Fig 3 - The SS post installed through the table bridge and into the floor anchor.  Sure is nice that it fits like a glove.  I sailed Panache with just the SS pole and bare pedestal for many years.


Fig 4 - The ceiling support equipped with LED lights and switches. The 3 switches are for the fan above the heater and red & white LED lights.  Still to be installed is the wiring cover from the SS support to the mast compression post. 



INSTALL "MARTY" PANELS - It was my son Marty who thought I should enclose the pedestal leg to make the cabin look classier.  For many years he egged me on to complete this job.  So in his memory I finally got "tuit".  Hope you like it kiddo.

Fig 5 - The upper and lower pedestal post clamps.  The oval hole in the lower clamp is tapered to match the base of the pedestal.  I thought about creating templates but of 3 pedestals I measured, all are shaped different, which forces you to make clamps to fit your own boat.  The alignment of the four post holes (ceiling, bridge, top clamp, and bottom clamp) must be perfect as the SS post must be free to slide up/down with temperature changes.  It must be plumb for appearance.

The outside of the clamps were trimmed so they are inline with each other to receive the side panels. Then a forward spacer was fitted with rabbet joints along the sides to receive the side panels.

Fig 6 - The top of the forward panel is fastened to the top anchor on the pedestal with two screws. 


Fig 7 - The bottom of the forward panel is fastened to the bottom anchor with two screws.  The small block below the anchor supports the pole.  It is removable so it is easy to remove the pole.


Fig 8 - Forward panel in place, ready to support the forward end of the side panels in the rabbet joints.  This is all very secure.


Fig 9 - This is the final dry fitting of the 29" tall side panels prior to coating.  The culmination of two days of very finicky carpentry work requiring lots of trips up/down the ladder.


Fig 10 - This is where the free end of the center board lift line will hang.


Fig 11 - Aft view with panels fitted to the rabbet joints & screwed in place.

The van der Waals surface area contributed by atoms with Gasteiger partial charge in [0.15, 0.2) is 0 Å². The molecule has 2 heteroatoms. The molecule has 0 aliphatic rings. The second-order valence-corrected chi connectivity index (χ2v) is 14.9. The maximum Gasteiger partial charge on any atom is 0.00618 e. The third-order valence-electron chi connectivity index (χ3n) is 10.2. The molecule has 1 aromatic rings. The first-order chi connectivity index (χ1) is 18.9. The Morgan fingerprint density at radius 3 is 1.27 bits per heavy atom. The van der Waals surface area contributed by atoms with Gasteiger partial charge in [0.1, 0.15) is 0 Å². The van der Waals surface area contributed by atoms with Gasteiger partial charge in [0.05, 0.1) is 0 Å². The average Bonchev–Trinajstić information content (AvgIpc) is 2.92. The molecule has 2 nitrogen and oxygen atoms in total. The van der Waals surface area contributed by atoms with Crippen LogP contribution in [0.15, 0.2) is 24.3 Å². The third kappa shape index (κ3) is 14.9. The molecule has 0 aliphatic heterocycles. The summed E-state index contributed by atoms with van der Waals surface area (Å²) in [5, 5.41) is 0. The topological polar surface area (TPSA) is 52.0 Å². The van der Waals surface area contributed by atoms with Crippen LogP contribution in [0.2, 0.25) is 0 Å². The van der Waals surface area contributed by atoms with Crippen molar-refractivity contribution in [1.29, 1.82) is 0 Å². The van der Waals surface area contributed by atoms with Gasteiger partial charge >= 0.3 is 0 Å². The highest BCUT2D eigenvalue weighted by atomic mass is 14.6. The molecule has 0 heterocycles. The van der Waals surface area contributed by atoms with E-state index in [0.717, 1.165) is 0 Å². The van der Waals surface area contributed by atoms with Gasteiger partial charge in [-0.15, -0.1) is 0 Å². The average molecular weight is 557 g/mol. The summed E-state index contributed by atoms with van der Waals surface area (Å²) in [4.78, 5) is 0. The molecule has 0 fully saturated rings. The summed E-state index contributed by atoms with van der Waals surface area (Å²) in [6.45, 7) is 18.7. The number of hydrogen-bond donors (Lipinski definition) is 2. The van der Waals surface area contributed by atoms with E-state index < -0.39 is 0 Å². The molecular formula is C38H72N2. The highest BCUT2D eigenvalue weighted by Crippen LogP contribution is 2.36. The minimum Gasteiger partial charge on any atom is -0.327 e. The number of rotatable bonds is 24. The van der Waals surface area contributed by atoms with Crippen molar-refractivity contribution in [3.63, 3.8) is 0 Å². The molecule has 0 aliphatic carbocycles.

Fig 12 - And finally, the assembled table with leafs attached.  The wood was stained with Minwax and sealed with Sikkens Cetol.


The SS lift cable was replaced with a double ended Dyneema lift line in summer of 2022. 
See Tech Tip B01.  This was a job many years in the making.

CONCLUSION - The post is strong enough to support a line backer and should therefore dispel all fears of the pedestal ever breaking.  Cutting and fitting the panels was a very complex bit of carpentry work, there being no reference to measure from.  While I had a mental image of the final product, this was mostly a "design and build it as you go" project.  The number of times I climbed the ladder in and out of the boat is ridiculous.  I can't believe I stepped on exactly the same place every time, evident from my foot prints in the dust.  Enclosing the pedestal really does make the "joint" classier.  By the way, a real handy place to install a cabin handhold would be just under the windows, especially if the genoa track is installed against the cabin wall.  See Tech Tip F06  TOP

SETTEE DRAWER - Several members have installed a drawer under their settees to create convenient storage.  It sure beats lifting a cushion and digging through the top access holes or asking someone to move off the bunk.  While I have found a drawer to be very convenient on larger boats, on an SJ23 I would recommend installing a flip down hinged door.  There just isn't enough room to pull out a square drawer.  Whether you install a drawer or a door, you must restore the wall strength to retain the rigidity of the hull.  However, if you sail in an area with high winds and rough water, I would think twice about this installation.  I am not going to install drawers on Panache!  Some issues to note are: